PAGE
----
The downwash of a V-22 has to be experienced to be believed. It is much stronger than the downwash of any other hovering rotorcraft — worse than the H-47, the H-53, the long-retired CH-54, and even the mighty Russian Mi-26. It’s very unpleasant to be under, and frightening to fast-rope from.
In addition, brownout not only ruins pilot (and crew chief) visibility, it also sluices a dry river of particulates into the engine intakes. The USMC and other Osprey operators were about to learn an expensive lesson about the plane’s ability to filter these particles.
Mayhem 11 had surpassed its limits for brownout exposure. Neither landing pass by itself had exceeded the 60-sec. brownout limit, and procedures said nothing about a combined limit within any certain period of time. The pilots were operating within accepted procedures. After this day, though, those procedures would be changed.
In the traditional story of Faust, the Devil requires the knowledge-seeking doctor to sign in blood. Flight manuals and operating limitations, also, are sometimes written in blood.
As the pilots tried to set the aircraft down for a third time, those watching the attempt from a nearby hill lost sight of the Osprey in the dust, but they heard a loud pop and saw three red flashes from the bottom exhaust of the port side engine nacelle, followed by black smoke. The pop also was heard within the V-22 itself, penetrating the hearing protection worn by the Marines. The left-hand engine had begun to clog with sand and dirt filled with reactive minerals—calcium, magnesium, aluminum and silicon—that had melted in the combustor and resolidified on the fixed first-state turbine vane. The engine surged, dipping the Osprey immediately left and rolling some of the passengers inside.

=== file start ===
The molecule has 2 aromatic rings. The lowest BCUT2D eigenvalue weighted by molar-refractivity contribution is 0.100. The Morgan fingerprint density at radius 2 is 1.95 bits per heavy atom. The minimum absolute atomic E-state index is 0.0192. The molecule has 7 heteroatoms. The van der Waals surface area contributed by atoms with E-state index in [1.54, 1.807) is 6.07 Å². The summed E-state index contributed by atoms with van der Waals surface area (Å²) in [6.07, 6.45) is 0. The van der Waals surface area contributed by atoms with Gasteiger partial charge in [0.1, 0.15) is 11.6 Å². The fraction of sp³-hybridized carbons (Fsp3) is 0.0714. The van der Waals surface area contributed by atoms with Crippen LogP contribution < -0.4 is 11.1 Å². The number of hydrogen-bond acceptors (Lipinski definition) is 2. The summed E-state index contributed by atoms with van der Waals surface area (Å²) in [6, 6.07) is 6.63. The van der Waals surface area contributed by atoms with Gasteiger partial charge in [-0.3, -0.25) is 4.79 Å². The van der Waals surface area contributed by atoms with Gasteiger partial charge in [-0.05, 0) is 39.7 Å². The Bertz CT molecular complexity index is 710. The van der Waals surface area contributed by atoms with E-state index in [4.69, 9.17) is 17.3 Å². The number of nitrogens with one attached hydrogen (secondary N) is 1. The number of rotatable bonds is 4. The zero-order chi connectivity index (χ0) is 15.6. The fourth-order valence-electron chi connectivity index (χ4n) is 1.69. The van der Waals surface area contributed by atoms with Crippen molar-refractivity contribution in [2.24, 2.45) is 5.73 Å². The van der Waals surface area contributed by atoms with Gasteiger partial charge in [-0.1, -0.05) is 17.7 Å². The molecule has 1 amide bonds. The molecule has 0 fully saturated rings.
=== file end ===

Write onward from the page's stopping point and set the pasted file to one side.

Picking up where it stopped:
The aircraft was, perhaps, at 10 or 15 feet above the fence when the engine began to fail and the crew tried to power their way out of the imminent crash.
Inside the cockpit, time seemed to slow as the adrenaline flowed. The pilots felt the aircraft settling in its own downwash and they knew something was wrong. The Osprey started to fall. The crew chief yelled, “Power!” And then it seemed like the entire aircrew was yelling at once in unison: “Power! Power! Power!”
Both pilots slammed full forward the thrust control lever, which moves fore and aft like an airplane throttle, in an attempt to gain power and altitude. But there was nothing stopping the Osprey now—it plunged to the ground at a speed of about 36 ft. per second.
For comparison’s sake, the old MC1-1B/C parachute descended at about 18-22 feet per second with a normal load (150-300 lb.).
The crash destroyed the aircraft, killed two Marines, and injured 18 more. The casualty list would have been much worse if the Marines hadn’t self- and buddy-rescued before the noxious fumes from burning Osprey pieces could finish them.
Osprey mishaps get a lot of ink, but the aircraft is surprisingly safe, and surprisingly robust. The ship’s accident and fatal-accident rate is lower than some other combat types. One very expensive accident resulted when an Osprey tumbled off a flight deck and hit the water, getting partly submerged. The pilots never stopped fighting and they saved the aircraft, although one crewman bailed out after impact — and was not recovered by USS Boat. (Salt water corrosion meant that this would have been a Class A mishap even without the fatality, but that Osprey was repaired and flies on). The Marines are operating a couple hundred of the unique birds.
A similar “hard landing” in a Chinook or 53 would likely have caused more serious injuries and more fatalities. Unlike those aircraft, the airframe does burn (and release toxic fumes as it goes) which puts a premium on self-help after the parts are done bouncing.